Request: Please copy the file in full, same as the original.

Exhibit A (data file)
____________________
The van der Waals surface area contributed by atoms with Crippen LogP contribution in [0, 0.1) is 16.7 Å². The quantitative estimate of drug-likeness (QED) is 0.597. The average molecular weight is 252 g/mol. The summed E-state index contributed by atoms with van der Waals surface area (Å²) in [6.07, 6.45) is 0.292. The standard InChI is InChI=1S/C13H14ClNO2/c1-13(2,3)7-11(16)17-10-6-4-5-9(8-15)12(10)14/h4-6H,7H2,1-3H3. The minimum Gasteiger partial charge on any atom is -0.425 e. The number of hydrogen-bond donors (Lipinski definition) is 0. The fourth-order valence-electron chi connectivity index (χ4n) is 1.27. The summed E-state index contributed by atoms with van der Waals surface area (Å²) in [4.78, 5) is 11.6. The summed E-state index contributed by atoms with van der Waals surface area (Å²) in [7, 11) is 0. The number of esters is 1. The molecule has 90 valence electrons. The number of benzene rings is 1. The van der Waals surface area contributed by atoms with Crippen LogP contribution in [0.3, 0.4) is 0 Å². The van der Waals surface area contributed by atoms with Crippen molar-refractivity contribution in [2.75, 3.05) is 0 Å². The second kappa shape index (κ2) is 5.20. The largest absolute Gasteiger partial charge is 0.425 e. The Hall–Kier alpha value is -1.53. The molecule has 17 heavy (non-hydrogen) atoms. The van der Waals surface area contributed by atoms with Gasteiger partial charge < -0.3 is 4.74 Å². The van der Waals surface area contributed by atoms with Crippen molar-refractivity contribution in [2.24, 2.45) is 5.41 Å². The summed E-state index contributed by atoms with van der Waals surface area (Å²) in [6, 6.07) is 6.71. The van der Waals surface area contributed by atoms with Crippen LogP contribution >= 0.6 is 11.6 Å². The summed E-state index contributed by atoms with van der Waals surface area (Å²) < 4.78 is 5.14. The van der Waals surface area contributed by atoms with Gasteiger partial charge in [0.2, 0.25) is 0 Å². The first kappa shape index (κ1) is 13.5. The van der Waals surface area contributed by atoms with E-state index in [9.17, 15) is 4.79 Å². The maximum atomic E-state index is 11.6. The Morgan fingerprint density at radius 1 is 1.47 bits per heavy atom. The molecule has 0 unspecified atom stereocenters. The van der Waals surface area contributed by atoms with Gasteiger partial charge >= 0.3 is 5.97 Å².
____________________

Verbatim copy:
The van der Waals surface area contributed by atoms with Crippen LogP contribution in [0, 0.1) is 16.7 Å². The quantitative estimate of drug-likeness (QED) is 0.597. The average molecular weight is 252 g/mol. The summed E-state index contributed by atoms with van der Waals surface area (Å²) in [6.07, 6.45) is 0.292. The standard InChI is InChI=1S/C13H14ClNO2/c1-13(2,3)7-11(16)17-10-6-4-5-9(8-15)12(10)14/h4-6H,7H2,1-3H3. The minimum Gasteiger partial charge on any atom is -0.425 e. The number of hydrogen-bond donors (Lipinski definition) is 0. The fourth-order valence-electron chi connectivity index (χ4n) is 1.27. The summed E-state index contributed by atoms with van der Waals surface area (Å²) in [4.78, 5) is 11.6. The summed E-state index contributed by atoms with van der Waals surface area (Å²) in [7, 11) is 0. The number of esters is 1. The molecule has 90 valence electrons. The number of benzene rings is 1. The van der Waals surface area contributed by atoms with Crippen LogP contribution in [0.3, 0.4) is 0 Å². The van der Waals surface area contributed by atoms with Crippen molar-refractivity contribution in [2.75, 3.05) is 0 Å². The second kappa shape index (κ2) is 5.20. The largest absolute Gasteiger partial charge is 0.425 e. The Hall–Kier alpha value is -1.53. The molecule has 17 heavy (non-hydrogen) atoms. The van der Waals surface area contributed by atoms with Gasteiger partial charge < -0.3 is 4.74 Å². The van der Waals surface area contributed by atoms with Crippen molar-refractivity contribution in [2.24, 2.45) is 5.41 Å². The summed E-state index contributed by atoms with van der Waals surface area (Å²) in [6, 6.07) is 6.71. The van der Waals surface area contributed by atoms with Crippen LogP contribution >= 0.6 is 11.6 Å². The summed E-state index contributed by atoms with van der Waals surface area (Å²) < 4.78 is 5.14. The van der Waals surface area contributed by atoms with Gasteiger partial charge in [0.2, 0.25) is 0 Å². The first kappa shape index (κ1) is 13.5. The van der Waals surface area contributed by atoms with E-state index in [9.17, 15) is 4.79 Å². The maximum atomic E-state index is 11.6. The Morgan fingerprint density at radius 1 is 1.47 bits per heavy atom. The molecule has 0 unspecified atom stereocenters. The van der Waals surface area contributed by atoms with Gasteiger partial charge >= 0.3 is 5.97 Å².